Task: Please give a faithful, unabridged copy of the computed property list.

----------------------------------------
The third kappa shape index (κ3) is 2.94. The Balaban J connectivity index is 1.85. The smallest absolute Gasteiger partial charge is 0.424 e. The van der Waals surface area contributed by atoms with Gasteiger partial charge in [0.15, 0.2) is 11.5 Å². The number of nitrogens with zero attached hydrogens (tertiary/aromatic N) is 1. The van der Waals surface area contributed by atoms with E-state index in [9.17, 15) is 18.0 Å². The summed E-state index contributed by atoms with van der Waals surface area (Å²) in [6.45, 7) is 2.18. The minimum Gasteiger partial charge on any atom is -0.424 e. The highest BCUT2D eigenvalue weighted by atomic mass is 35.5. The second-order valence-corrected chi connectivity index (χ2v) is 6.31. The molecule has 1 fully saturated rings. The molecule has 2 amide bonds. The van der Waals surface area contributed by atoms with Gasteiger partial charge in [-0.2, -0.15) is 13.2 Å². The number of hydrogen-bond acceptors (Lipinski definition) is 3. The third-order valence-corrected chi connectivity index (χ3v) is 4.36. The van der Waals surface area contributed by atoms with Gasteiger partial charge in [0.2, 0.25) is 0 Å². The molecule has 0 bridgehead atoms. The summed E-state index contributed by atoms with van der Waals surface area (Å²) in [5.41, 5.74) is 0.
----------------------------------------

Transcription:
The third kappa shape index (κ3) is 2.94. The Balaban J connectivity index is 1.85. The smallest absolute Gasteiger partial charge is 0.424 e. The van der Waals surface area contributed by atoms with Gasteiger partial charge in [0.15, 0.2) is 11.5 Å². The number of nitrogens with zero attached hydrogens (tertiary/aromatic N) is 1. The van der Waals surface area contributed by atoms with E-state index in [9.17, 15) is 18.0 Å². The summed E-state index contributed by atoms with van der Waals surface area (Å²) in [6.45, 7) is 2.18. The minimum Gasteiger partial charge on any atom is -0.424 e. The highest BCUT2D eigenvalue weighted by atomic mass is 35.5. The second-order valence-corrected chi connectivity index (χ2v) is 6.31. The molecule has 1 fully saturated rings. The molecule has 2 amide bonds. The van der Waals surface area contributed by atoms with Gasteiger partial charge in [-0.2, -0.15) is 13.2 Å². The number of hydrogen-bond acceptors (Lipinski definition) is 3. The third-order valence-corrected chi connectivity index (χ3v) is 4.36. The van der Waals surface area contributed by atoms with Gasteiger partial charge in [0.2, 0.25) is 0 Å². The molecule has 0 bridgehead atoms. The summed E-state index contributed by atoms with van der Waals surface area (Å²) in [5.41, 5.74) is 0.